Different regions and circuits of the brain grow at different rates. The brain circuit for processing fear, the amaygdala, develops way ahead of the prefrontal cortex, the seat for reasoning and executive control. This then makes teenagers more susceptible and have an enhanced capacity for fear and anxiety, but have an underdevelopment of calm reasoning (Friedman, New York Times, June 28, 2014).
Have you ever found yourself in this situation? Your child is freaking out, crying uncontrollably in their room and tell you they can’t go to school. You assess the situation and think:
A. Your child has the stomach flu with a fever and therefore they are irrational. B. The outfit they picked out last night to wear magically changed overnight and suddenly is now the ugliest thing ever and they have no clothes to wear (even though their closet and drawers are overflowing).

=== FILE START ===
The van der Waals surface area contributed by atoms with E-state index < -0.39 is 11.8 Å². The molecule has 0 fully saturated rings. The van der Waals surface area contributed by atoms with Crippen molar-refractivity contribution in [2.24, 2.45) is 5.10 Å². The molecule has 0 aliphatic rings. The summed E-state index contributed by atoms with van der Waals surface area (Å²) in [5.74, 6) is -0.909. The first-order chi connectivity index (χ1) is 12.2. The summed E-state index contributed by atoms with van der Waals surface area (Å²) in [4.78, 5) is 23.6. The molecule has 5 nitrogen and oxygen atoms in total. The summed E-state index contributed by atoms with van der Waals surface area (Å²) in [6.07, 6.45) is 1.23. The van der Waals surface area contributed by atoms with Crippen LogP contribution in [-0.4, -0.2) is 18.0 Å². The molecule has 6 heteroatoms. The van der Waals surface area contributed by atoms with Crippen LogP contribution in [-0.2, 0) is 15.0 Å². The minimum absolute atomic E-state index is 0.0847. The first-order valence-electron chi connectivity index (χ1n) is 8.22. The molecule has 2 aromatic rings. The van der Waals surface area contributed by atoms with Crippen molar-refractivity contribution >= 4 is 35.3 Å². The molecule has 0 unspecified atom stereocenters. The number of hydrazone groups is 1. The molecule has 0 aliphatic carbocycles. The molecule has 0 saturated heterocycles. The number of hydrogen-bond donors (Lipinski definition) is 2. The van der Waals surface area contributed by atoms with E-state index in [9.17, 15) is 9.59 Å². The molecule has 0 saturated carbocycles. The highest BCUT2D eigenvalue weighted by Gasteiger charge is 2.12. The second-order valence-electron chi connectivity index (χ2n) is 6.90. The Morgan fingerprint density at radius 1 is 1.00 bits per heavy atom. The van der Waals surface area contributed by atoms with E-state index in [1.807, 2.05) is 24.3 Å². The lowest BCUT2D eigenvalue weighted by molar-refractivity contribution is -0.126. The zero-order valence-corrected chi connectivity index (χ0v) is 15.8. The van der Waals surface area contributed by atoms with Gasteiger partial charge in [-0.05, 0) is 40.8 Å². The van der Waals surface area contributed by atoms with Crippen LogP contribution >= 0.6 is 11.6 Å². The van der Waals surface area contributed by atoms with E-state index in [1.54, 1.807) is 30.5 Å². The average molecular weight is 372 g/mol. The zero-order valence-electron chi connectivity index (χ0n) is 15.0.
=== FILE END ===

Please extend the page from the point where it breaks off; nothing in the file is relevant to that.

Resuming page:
C. They don’t like changing in front of the other kids in gym, and today is gym class.
D. They just got a text stating they have a Chemistry test and they forgot. Or…
E. All of the above.
I know I certainly have had these as viable, highly probable answers, and still got it wrong. Teenagers are more susceptible to anxiety than at any other time in life. With the advance of technology and social media and the growing number of broken families, interpersonal skills and problem-solving skills have also suffered highly among teens. This makes school interactions with peers and adults challenging and frustrating for teens. Oh, and don’t let me forget… OVERLY DRAMATIC!
But there is another part of the brain that is fully active in adolescents, and that’s the limbic system. That is the seat of risk, reward, impulsivity, sexual behavior, and emotional control. Teenagers do have frontal lobes, which are the seat of our executive, adult-like functioning like impulse control, judgment, and empathy — but the frontal lobes haven’t connected into fast-acting connections yet.